Listening to the spectrum: Cali Dance Biennial as a laboratory for the body

Pro Helvetia South America, Arti sceniche

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Juan Pablo López, the event’s artistic director, talks about the Colombian biennial, which presented a Swiss focus in its 6th edition

In 2022, when Juan Pablo López joined the South American delegation for the Swiss Dance Days programme, the artistic director of Cali’s Dance Biennial was in search of a diversity of artists who, in their own way, could be relevant to the Colombian context. “I wasn’t only interested in having performances, but also in a dialogue between the artists and the community,” he says.

Following this journey, carried out in partnership with Pro Helvetia, the 6th edition of Cali International Dance Biennial brought together four shows and one exhibition of artists from the contemporary Swiss dance scene – before and after the festival, some works toured other Colombian cities as well as different South American countries. They are representatives of a new generation living and creating in Switzerland, with diverse interests, from multidisciplinary latitudes and connected by contemporary aesthetic visions, movement and the exploration of other corporealities, musics and architectures.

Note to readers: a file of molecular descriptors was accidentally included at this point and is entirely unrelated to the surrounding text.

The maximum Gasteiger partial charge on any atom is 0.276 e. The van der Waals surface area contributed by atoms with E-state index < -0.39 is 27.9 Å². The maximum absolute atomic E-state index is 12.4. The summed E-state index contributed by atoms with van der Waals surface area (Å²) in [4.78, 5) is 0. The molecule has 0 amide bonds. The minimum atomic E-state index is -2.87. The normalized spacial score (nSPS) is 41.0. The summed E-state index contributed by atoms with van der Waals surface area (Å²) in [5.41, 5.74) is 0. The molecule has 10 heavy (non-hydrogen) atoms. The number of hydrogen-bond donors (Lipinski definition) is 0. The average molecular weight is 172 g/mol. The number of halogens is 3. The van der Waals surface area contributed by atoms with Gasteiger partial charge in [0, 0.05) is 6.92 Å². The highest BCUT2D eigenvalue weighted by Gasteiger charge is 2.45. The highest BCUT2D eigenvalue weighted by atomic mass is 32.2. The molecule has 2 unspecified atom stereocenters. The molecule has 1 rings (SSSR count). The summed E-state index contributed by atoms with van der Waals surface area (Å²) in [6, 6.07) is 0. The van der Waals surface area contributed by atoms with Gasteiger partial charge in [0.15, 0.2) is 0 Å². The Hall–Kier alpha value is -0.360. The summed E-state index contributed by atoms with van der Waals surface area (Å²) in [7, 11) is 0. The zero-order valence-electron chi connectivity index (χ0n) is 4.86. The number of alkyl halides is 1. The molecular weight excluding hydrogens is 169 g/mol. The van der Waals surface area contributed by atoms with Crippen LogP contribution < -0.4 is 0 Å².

Group of dancers on dark pants and tops
“Flow”, by Cie Linga, in the 6th edition of the Cali International Dance Biennial. Photo by Edward Lora

Dancer and choreographer Ruth Childs presented her solo “Fantasia”, where she explores her physical and emotional memories through musicality. Beaver Dam Company brought Edouard Hue’s choreography “Yumé”, a work for children inspired by Japanese tales and animated films. On an open space, Antipode Danse Tanz company performed “A Journey of Moving Grounds”, a collaboration between choreographer Nicole Morel and architect and set designer Lea Hobson. Linga company showed “Flow”, formed by a series of animal group movements. And visual artist Céline Burnand debuted her video installation “Figuras de la Memoria”, a collaboration with Afro-Colombian dancer Andrea Bonilla and Egyptian dancers Amina Abouelghar, Eman Hussein, and Samar Ezzat.